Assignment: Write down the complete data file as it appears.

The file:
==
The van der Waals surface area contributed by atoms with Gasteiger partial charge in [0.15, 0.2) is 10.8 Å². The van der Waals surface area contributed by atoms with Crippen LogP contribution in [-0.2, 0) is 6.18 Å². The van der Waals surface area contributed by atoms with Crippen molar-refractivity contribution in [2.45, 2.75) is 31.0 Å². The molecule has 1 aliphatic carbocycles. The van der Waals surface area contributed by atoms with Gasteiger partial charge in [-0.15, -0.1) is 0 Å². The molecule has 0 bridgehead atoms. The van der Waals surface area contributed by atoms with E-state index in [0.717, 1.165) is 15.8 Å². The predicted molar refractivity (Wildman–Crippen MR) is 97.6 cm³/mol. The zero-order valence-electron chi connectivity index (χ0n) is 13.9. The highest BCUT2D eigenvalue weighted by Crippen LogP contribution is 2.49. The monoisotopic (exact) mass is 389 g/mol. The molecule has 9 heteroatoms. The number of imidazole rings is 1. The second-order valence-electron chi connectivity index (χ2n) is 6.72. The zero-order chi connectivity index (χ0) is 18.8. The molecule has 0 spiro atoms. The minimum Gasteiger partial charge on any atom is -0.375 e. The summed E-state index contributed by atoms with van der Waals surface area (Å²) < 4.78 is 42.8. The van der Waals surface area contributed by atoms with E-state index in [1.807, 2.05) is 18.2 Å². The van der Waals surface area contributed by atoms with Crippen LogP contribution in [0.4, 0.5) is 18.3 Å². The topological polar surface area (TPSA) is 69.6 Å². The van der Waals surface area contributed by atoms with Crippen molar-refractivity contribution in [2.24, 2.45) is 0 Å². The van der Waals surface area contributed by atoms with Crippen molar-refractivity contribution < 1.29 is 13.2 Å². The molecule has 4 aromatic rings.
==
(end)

The van der Waals surface area contributed by atoms with Gasteiger partial charge in [0.15, 0.2) is 10.8 Å². The van der Waals surface area contributed by atoms with Crippen LogP contribution in [-0.2, 0) is 6.18 Å². The van der Waals surface area contributed by atoms with Crippen molar-refractivity contribution in [2.45, 2.75) is 31.0 Å². The molecule has 1 aliphatic carbocycles. The van der Waals surface area contributed by atoms with Gasteiger partial charge in [-0.15, -0.1) is 0 Å². The molecule has 0 bridgehead atoms. The van der Waals surface area contributed by atoms with E-state index in [0.717, 1.165) is 15.8 Å². The predicted molar refractivity (Wildman–Crippen MR) is 97.6 cm³/mol. The zero-order valence-electron chi connectivity index (χ0n) is 13.9. The highest BCUT2D eigenvalue weighted by Crippen LogP contribution is 2.49. The monoisotopic (exact) mass is 389 g/mol. The molecule has 9 heteroatoms. The number of imidazole rings is 1. The second-order valence-electron chi connectivity index (χ2n) is 6.72. The zero-order chi connectivity index (χ0) is 18.8. The molecule has 0 spiro atoms. The minimum Gasteiger partial charge on any atom is -0.375 e. The summed E-state index contributed by atoms with van der Waals surface area (Å²) < 4.78 is 42.8. The van der Waals surface area contributed by atoms with E-state index in [1.807, 2.05) is 18.2 Å². The van der Waals surface area contributed by atoms with Crippen LogP contribution in [0.4, 0.5) is 18.3 Å². The topological polar surface area (TPSA) is 69.6 Å². The van der Waals surface area contributed by atoms with Crippen molar-refractivity contribution in [2.24, 2.45) is 0 Å². The van der Waals surface area contributed by atoms with Crippen molar-refractivity contribution < 1.29 is 13.2 Å². The molecule has 4 aromatic rings.